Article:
World’s First Over-the-Horizon USVs Enters Construction Phase

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Production has started on what is claimed to be the world’s first over-the-horizon, high-endurance unmanned surface vessel (USV) in the UK.

Contracts Signed 

Zero USV contracted Manor Marine in Portland, Dorset to construct two autonomous vessels after signing contracts during the Oceanology event in London, in March 2024.

The collaboration between UK companies MSubs and MarineAI plans to complete the first of these fully autonomous Oceanus12 class vessels in Q4 2024 when it will undergo sea trials and be ready to charter.

In March, Zero USV confirmed agreements with technology providers RAD Propulsion, Hexagon, and Navtech Radar for key sensors and equipment to build these USVs. They will be built out of aluminum, with battery-powered electric propulsion, navigation equipment linked to the global navigation satellite system (GNSS), and a survey-grade inertial measurement unit (IMU).

Versatile Platform 

It has certainly been a whirlwind few weeks for us since we introduced of the world’s first fully autonomous high-endurance charter USV fleet,” said Zero USV managing director Matthew Ratsey. Mr Ratsey said Zero USV had agreed on exclusive supply arrangements with Hexagon to provide LD900 GNSS receivers and IMUs, and with RAD Propulsion for RAD 40 electric propulsion systems including RAD batteries.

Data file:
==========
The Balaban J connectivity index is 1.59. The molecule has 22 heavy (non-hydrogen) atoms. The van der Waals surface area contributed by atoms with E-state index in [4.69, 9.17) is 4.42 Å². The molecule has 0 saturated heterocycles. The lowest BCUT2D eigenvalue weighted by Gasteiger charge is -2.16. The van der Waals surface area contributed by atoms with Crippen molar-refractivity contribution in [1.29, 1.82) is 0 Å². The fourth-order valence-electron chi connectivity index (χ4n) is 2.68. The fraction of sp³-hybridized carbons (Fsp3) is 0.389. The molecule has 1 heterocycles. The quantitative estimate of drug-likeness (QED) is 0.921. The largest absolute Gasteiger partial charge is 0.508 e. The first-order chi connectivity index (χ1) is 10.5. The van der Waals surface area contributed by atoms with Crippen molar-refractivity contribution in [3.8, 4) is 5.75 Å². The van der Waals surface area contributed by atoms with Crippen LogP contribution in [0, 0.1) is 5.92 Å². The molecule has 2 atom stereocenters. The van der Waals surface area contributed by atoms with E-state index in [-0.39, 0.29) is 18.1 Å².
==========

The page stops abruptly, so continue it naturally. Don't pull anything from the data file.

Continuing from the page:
Oceanus12 was designed as a versatile platform, with a wide range of potential applications including offshore and seabed surveys, asset monitoring, geophysical and hydrographical mapping, border control, fisheries science, and defense.

RAD Propulsion chief executive Dan Hook said the RAD 40 electric drive system would include RADBus architecture.

Hexagon vice president of sales and marine operations for the autonomy and positioning division, Richard Turner, said Oceanus12 USVs can “operate in all conditions, totally unmanned, with accurate and reliable positioning for diverse marine applications, even within potentially congested waterways such as offshore wind environments.”

MSubs and MarineAI previously collaborated on the Mayflower 400 project, which completed a successful transatlantic autonomous voyage in 2022.

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Source: Rivieramm